Public Willing to Pay More Tax to Fund Social Care


With an ageing population and the social care sector at breaking point is it imperative that a realistic, just and effective solution is found to the social care funding deficit.

In recent years genuine fears of a catastrophic social care collapse has lead the current conservative government, lead by Theresa May to issue emergency funding in the form of a £2bn cash injection, with £1bn given to councils throughout 2017-18 and the remaining funds being released in 2018-19 and 2019-20.

In addition to this, the government announced in their spring budget 17 that they would allow councils to increase taxes in order to help fund their local social care budget. Known as the adult social care precept, the ruling allows councils to increase council tax by up to an extra 2%, and from 2017-19 councils are able to increase this by up to 3% in any given year, but no more than 6% in total over those years.  

This initiative and cash injection, however, were seen as a quick fix, a minor repair and a short-term, kick the can down the road type of strategy.

Interestingly, in a recent study carried out by charity future care capital and Ipsos MORI, it was revealed that the public is willing to pay more in taxes in order to increase the funding required by the social care sector. 

Here are some key findings from the report:

  • The majority of people say that people should be required to plan ahead – 67% agree that people should be required to plan and prepare financially for later life, whilst 49% agree that they should be required to plan and prepare financially for adult social care services they might require later in life.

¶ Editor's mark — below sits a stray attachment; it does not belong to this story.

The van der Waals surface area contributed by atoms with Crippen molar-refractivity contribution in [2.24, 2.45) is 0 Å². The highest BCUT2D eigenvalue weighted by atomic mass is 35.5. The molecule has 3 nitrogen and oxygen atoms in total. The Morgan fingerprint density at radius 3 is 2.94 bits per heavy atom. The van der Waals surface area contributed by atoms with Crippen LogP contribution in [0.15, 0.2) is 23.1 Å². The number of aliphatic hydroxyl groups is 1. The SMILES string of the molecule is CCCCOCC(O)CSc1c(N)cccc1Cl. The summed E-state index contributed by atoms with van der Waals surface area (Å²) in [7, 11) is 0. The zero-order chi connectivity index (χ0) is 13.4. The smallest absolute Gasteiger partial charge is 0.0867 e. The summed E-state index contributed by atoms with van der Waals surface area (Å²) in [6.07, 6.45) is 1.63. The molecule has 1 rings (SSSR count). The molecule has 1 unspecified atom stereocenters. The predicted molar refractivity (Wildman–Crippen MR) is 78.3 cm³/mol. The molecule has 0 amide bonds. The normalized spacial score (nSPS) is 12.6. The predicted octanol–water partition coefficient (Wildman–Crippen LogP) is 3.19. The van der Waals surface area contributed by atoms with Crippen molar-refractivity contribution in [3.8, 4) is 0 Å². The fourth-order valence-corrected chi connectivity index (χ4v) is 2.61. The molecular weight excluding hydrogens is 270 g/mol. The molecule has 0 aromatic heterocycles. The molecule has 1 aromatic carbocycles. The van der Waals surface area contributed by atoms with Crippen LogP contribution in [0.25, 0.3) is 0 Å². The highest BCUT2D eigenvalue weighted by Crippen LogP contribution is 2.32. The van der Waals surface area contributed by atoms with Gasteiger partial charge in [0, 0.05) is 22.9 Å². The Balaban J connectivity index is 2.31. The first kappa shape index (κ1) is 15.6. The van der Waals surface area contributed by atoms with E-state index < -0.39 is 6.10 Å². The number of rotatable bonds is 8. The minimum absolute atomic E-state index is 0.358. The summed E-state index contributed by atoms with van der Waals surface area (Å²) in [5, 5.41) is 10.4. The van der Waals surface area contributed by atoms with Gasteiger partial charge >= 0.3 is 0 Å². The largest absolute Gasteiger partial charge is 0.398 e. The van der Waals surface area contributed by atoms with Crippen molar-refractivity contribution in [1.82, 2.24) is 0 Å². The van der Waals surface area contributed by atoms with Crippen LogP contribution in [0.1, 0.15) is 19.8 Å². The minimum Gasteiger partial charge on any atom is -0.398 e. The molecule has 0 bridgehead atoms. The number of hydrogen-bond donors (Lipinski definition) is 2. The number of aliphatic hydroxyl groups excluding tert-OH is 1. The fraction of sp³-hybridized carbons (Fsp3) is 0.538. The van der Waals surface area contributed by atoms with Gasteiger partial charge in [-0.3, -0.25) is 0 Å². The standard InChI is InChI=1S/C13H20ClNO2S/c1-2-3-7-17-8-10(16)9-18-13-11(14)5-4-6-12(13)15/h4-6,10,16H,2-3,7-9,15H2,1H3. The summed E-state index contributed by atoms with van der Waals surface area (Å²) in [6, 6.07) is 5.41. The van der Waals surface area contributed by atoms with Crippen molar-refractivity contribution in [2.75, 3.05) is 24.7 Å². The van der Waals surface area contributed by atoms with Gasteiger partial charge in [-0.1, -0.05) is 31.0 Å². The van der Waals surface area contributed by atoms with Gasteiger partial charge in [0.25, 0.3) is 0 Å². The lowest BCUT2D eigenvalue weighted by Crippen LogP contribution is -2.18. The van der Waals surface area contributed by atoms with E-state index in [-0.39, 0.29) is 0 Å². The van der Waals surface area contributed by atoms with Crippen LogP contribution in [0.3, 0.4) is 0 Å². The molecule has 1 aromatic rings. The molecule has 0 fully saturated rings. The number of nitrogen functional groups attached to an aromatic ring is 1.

• Half or more of people surveyed support the following income tax rises in order to increase the amount of funding available for adult social care:

The additional rate (from 45p to 50p) – 58% support; 18% oppose
The higher rate (from 40p to 43p) – 57% support; 18% oppose
The basic rate (from 20p to 21p) – 50% support; 25% oppose

  • The UK public regard a focus on the ‘careforce’ as one of the most effective ways to reduce future pressure on the social care system – 76% say that Government increasing the number of health and social care workers would be effective and 71% think that providing greater support for unpaid carers would be effective.

Here at our primary focus is to encourage people to work in social care. Our site was established to help potential social care workers find a suitable career in care. We created and have championed the hashtag #workinsocialcare and hope that those currently in a health and social care job will join us in our quest to attract more people to the sector.

Finally, are you willing to help fund social care through a further increase in taxes? Share your thoughts on this topic by leaving a comment below.

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